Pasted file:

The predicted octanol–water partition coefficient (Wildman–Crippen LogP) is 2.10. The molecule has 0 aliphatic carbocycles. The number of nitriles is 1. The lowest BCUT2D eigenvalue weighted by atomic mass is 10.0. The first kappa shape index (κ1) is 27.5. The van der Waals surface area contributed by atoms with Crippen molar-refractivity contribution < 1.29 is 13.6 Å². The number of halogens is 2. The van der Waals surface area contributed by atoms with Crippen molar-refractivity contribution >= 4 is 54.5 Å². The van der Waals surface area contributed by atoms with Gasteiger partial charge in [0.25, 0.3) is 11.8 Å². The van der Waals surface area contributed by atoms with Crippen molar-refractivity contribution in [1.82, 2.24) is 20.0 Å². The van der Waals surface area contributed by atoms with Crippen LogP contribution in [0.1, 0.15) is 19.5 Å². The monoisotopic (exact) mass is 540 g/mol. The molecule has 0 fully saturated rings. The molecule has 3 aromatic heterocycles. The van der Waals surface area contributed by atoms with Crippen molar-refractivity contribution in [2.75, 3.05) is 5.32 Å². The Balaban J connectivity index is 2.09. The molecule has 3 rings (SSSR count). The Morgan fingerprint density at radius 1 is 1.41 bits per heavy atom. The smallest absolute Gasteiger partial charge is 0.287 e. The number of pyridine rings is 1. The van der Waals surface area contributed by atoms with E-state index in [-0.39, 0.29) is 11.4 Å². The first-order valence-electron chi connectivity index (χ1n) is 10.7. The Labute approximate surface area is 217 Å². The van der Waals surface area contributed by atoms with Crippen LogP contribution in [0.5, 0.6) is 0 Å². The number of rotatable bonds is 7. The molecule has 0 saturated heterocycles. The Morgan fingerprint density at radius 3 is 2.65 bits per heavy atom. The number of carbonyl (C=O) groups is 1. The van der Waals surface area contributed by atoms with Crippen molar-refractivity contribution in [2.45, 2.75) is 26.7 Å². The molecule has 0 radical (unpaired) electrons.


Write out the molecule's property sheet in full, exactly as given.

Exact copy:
The predicted octanol–water partition coefficient (Wildman–Crippen LogP) is 2.10. The molecule has 0 aliphatic carbocycles. The number of nitriles is 1. The lowest BCUT2D eigenvalue weighted by atomic mass is 10.0. The first kappa shape index (κ1) is 27.5. The van der Waals surface area contributed by atoms with Crippen molar-refractivity contribution < 1.29 is 13.6 Å². The number of halogens is 2. The van der Waals surface area contributed by atoms with Crippen molar-refractivity contribution >= 4 is 54.5 Å². The van der Waals surface area contributed by atoms with Gasteiger partial charge in [0.25, 0.3) is 11.8 Å². The van der Waals surface area contributed by atoms with Crippen molar-refractivity contribution in [1.82, 2.24) is 20.0 Å². The van der Waals surface area contributed by atoms with Crippen LogP contribution in [0.1, 0.15) is 19.5 Å². The monoisotopic (exact) mass is 540 g/mol. The molecule has 0 fully saturated rings. The molecule has 3 aromatic heterocycles. The van der Waals surface area contributed by atoms with Crippen molar-refractivity contribution in [2.75, 3.05) is 5.32 Å². The Balaban J connectivity index is 2.09. The molecule has 3 rings (SSSR count). The Morgan fingerprint density at radius 1 is 1.41 bits per heavy atom. The smallest absolute Gasteiger partial charge is 0.287 e. The number of pyridine rings is 1. The van der Waals surface area contributed by atoms with E-state index in [-0.39, 0.29) is 11.4 Å². The first-order valence-electron chi connectivity index (χ1n) is 10.7. The Labute approximate surface area is 217 Å². The van der Waals surface area contributed by atoms with Crippen LogP contribution in [0.5, 0.6) is 0 Å². The number of rotatable bonds is 7. The molecule has 0 saturated heterocycles. The Morgan fingerprint density at radius 3 is 2.65 bits per heavy atom. The number of carbonyl (C=O) groups is 1. The van der Waals surface area contributed by atoms with Crippen molar-refractivity contribution in [2.45, 2.75) is 26.7 Å². The molecule has 0 radical (unpaired) electrons.